Happy and the Go-Hawks

Emilie Blackmore Stapp raised millions through her philanthropic club.

HUMANITIES, May/June 2014, Volume 35, Number 3

More than fifty-two years ago in a small, woodsy southern Mississippi town, a Midwestern woman nicknamed Happy lived in a residence known as the Doll’s House on a stretch of land called Friendship Farm. For anyone meeting her for the first time in those later years of her life, Happy’s invalid condition may have been deceptive.They may not have realized this former newspaper editor and children’s author was an internationally lauded philanthropist. Happy—known as Emilie Blackmore Stapp—helped raise thousands of dollars for European orphans of World War I through her charitable organization, the Go-Hawks Happy Tribe. During World War II, she raised nearly $3 million (approximately $42 million today) in war bonds through the use of her avian literary creation, Isabella the Goose.

“Her work has been lost to time in a sense,” says Daisha Walker, an instructor at the Mississippi Gulf Coast Community College and the lead researcher for the 2013 project of the Friends of the Stone County Libraries funded by the Mississippi Humanities Council.

Walker explains that while many older residents of Wiggins remember Emilie and her sister Marie, their legacy has faded in part because the Stapps’ home, the Doll’s House, was demolished. Fortunately, Happy herself documented much of her community and charitable work. In addition, the sisters’ stories “have come back to the forefront,” Walker says, thanks in part to the oral history project Telling Trees, which “promotes the remembering and honoring of Stone County’s story to the younger generations,” Walker says.

Emilie Stapp was born in Madison, Indiana, in 1876. She later moved to Des Moines, Iowa, where she worked as the literary editor for the Des Moines Capital. In 1908, she published the children’s novel The Trail of the Go-Hawks, which inspired a club called the Go-Hawks Tribe. The popularity of the book and the club enabled Stapp to have her own “Happy Page” in the newspaper, where she could write news of tribe members and their charitable deeds. Both adults and children joined the tribe and membership grew to over 80,000—with members including James Whitcomb Riley and Rudyard Kipling, the “Big Chiefs” for the United States and England, respectively.

Following World War I, children belonging to the Go-Hawks raised funds for children orphaned in Europe by the war. Penny by penny, members collected $38,000—a feat that led to Stapp’s recognition by the king of Belgium and the French government.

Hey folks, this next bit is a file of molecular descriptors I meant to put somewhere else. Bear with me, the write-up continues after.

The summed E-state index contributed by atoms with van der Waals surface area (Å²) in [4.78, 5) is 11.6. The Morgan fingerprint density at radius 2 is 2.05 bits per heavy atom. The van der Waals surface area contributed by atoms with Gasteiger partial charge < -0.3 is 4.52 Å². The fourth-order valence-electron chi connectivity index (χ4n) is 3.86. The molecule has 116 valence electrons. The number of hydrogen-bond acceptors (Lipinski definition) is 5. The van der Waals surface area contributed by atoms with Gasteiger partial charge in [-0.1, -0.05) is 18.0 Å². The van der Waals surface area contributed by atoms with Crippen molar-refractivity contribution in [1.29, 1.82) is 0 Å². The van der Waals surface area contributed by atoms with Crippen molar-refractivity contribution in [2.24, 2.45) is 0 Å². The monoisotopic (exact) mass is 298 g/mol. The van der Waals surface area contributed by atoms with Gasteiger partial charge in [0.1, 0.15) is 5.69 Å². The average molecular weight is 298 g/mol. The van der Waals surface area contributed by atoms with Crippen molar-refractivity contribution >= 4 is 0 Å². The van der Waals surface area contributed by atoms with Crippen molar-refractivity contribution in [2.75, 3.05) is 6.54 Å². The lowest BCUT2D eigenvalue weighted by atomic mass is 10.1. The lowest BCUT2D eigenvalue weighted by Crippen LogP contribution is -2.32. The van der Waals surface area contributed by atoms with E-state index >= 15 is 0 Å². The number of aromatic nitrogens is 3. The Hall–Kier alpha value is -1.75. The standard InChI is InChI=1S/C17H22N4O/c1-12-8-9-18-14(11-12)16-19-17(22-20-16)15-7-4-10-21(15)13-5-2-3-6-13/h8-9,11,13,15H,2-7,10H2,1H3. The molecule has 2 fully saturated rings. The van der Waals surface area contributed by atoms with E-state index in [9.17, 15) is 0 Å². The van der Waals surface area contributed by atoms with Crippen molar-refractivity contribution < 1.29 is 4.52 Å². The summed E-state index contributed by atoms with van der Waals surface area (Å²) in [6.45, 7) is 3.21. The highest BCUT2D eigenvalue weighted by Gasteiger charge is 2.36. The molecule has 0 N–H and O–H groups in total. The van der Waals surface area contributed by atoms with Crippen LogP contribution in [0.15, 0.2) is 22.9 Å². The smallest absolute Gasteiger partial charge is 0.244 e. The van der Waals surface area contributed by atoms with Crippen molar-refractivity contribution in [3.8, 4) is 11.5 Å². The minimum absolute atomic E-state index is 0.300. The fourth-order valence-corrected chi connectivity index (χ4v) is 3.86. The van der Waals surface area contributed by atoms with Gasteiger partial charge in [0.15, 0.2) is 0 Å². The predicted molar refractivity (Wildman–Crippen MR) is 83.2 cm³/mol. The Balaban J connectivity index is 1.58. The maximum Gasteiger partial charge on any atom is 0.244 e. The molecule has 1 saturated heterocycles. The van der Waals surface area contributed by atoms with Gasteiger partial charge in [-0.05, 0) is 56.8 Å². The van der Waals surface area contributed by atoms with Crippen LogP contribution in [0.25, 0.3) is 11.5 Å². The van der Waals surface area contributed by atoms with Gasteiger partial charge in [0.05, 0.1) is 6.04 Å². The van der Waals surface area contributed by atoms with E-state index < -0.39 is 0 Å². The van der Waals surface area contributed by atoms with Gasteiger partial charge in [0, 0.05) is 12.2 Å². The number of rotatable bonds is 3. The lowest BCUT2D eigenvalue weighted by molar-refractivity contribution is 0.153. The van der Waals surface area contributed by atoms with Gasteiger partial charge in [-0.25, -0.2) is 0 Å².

Stapp eventually left Iowa for Boston to be an editor at Houghton Mifflin, and then moved to Wiggins in 1925. Here, she continued writing children’s literature and contributing to philanthropic causes. In addition to larger-scale efforts, such as the war-bonds drive, Stapp and her sister donated land and books to help open the area’s first lending library.

The University of Southern Mississippi’s de Grummond Children’s Literature Collection in Hattiesburg houses many of Stapp’s scrapbooks and papers and played an important role in the research conducted by Walker. Ellen Ruffin, curator of the de Grummond collection, finds Stapp’s story and local connection a fascinating tale in the cultural history of Mississippi.

Image of a "Go-Hawk" pin in red, with an illustration of an Indian women in the center and the words, "The Happy Tribe" underneath her.
Photo caption

A 1914 pin that came with a poem of encouragement to a new Go-Hawk member.

The McCain Library and Archives, the University of Southern Mississippi

“I would think the idea of a woman’s selling war bonds from a little cottage in Wiggins, Mississippi, and the fact of her selling over $3 million worth of those bonds would interest the community,” Ruffin says. “I also find the marketing Emilie Blackmore Stapp did rivals our contemporary uses of social media.”

Stapp’s literary legacy, however, has a wrinkle. Kay Harris, an associate professor of English at the University of Southern Mississippi working with Stapp’s texts, finds her novels misguided in their stereotyping of Native Americans.

In The Trail of the Go-Hawks, a group of white children pretend they’re a “mighty” and “bloodthirsty tribe” of “warriors.” Their adventures include “raid[s] on unprotected pantries,” cutting girls’ curls, and nearly scalping and burning two dolls. This is before they decide to become “missionaries” and collect donations for a poor African-American boy.

“The importance of [Stapp’s Go-Hawk books] to me is their rather uncritical absorption of and engagement with important social, cultural, and political issues that shaped the early twentieth century, not least of which was the popular and commercial appeal of Indianness,” Harris says. “Even though the Go-Hawks series contains no character that represents American Indians, each of the books is dependent on their existence for constructing its questionable position regarding its recommendation for the practice of benevolence.”

Of course, benevolence has its defenders. Stapp and the Go-Hawk Happy Tribe wanted to “make the world a better place,” according to their motto. Certainly for the town of Wiggins, recovering and remembering Stapp’s work contributes to a better understanding of its history.